Greek Mythology >> Bestiary >> Automotons >> Celedones (Keledones)


Greek Name

Χρυσεαι Κηληδονες


Khryseai Kêlêdones

Latin Spelling

Chryseae Celedones


Golden Charmers

THE KELEDONES (Celedones) were magical, singing automotones crafted of gold by the divine smith Hephaistos (Hephaestus) for the the second temple of Apollon at Delphoi. The Keledones had the form of either beautiful women, wryneck birds, or a combination of the two--Seiren-like bird-women.

They were similar to the Kourai Khryseai, the golden attendants of Hephaistos on Olympos.


Forged by the god HEPHAISTOS (Pausanias 10.5.12)


CELE′DONES (Kêlêdones), the soothing goddesses, were frequently represented by the ancients ill works of art, and were believed to be endowed, like the Sirens, with a magic power of song. For this reason, they are compared to the Iynges. Hephaestus was said to have made their golden images on the ceiling of the temple at Delphi. (Paus. ix. 5. § 5; Athen. vii. p. 290; Philostr. Vit. Apollon. vi. 11; Pind. Fragm. 25, p. 568, &c. ed. Böckh; comp. Huschke and Böttiger, in the Neue Teutsche Mercur, ii, p. 38, &c.)

Source: Dictionary of Greek and Roman Biography and Mythology.


Pausanias, Description of Greece 10. 5. 12 (trans. Jones) (Greek travelogue C2nd A.D.) :
"The third temple [of Apollon to stand at Delphoi (Delphi)] was made of bronze, seeing that Akrisios (Acrisius) made a bedchamber of bronze for his daughter, the Lakedaimonians still possess a sanctuary of Athena of the Bronze House . . . So it would not be unlikely that a temple of bronze was made for Apollon. The rest of the story I cannot believe, either that the temple was the work of Hephaistos (Hephaestus), or the legend about the golden singers, referred to by Pindaros (Pindar) in his verses about this bronze temple :-- ‘Above the pediment sang Khryseiai Keledones (Golden Charmers).’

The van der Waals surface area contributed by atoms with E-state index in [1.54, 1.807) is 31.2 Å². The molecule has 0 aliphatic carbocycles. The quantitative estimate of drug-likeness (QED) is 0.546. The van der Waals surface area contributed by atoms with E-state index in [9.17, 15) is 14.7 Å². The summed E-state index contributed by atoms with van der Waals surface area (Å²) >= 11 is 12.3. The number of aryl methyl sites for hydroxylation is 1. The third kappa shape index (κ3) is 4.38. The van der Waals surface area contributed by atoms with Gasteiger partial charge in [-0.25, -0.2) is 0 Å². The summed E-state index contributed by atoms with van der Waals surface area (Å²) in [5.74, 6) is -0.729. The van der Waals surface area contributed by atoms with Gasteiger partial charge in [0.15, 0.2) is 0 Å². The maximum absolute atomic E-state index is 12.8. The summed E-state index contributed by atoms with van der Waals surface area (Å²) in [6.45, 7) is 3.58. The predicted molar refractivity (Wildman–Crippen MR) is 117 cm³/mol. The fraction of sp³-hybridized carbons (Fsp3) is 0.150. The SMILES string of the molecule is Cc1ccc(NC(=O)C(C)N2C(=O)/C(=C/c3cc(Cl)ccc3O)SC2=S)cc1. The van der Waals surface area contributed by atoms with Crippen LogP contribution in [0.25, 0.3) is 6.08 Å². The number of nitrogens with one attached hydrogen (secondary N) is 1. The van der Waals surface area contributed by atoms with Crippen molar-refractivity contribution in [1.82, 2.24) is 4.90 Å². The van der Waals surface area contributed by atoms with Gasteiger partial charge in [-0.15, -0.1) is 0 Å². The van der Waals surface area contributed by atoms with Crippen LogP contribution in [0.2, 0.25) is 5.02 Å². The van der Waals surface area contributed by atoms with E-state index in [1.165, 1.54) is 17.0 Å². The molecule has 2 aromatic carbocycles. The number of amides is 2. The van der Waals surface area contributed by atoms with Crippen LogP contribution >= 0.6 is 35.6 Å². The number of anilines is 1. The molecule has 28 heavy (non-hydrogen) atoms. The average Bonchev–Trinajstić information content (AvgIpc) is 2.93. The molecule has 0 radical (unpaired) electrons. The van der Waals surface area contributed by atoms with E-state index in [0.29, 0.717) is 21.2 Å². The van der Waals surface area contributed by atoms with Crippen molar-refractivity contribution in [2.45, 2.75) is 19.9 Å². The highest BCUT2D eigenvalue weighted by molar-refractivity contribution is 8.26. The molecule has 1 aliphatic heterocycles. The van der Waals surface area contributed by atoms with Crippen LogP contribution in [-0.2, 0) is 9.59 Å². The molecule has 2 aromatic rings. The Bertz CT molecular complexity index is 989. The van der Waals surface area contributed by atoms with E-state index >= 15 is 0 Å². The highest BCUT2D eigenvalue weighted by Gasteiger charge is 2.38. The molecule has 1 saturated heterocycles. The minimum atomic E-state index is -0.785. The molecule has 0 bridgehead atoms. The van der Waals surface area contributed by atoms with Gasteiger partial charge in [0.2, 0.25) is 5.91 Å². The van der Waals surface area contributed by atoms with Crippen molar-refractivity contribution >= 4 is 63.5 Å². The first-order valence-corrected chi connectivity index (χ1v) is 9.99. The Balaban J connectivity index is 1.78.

These words, it seems to me, are but an imitation of Homer's account of the Seirenes (Sirens). Neither did I find the accounts agree of the way this temple disappeared. Some say that it fell into a chasm in the earth, others that it was melted by fire."

Philostratus, Life of Apollonius of Tyana 6. 11 (trans. Conybeare) (Greek biography C1st to C2nd A.D.) :
"The god [Apollon] I believe regarded even this as too humble and below the dignity of his wisdom, and therefore desired to have another temple [i.e. a second temple at Delphoi (Delphi)], big ones these and a hundred feet in breadth; and from one of them it is said that Golden Figures [i.e. the Keledones] of the wryneck were hung up which possessed in a manner the charm of the Seirenes (Sirens)."




A complete bibliography of the translations quoted on this page.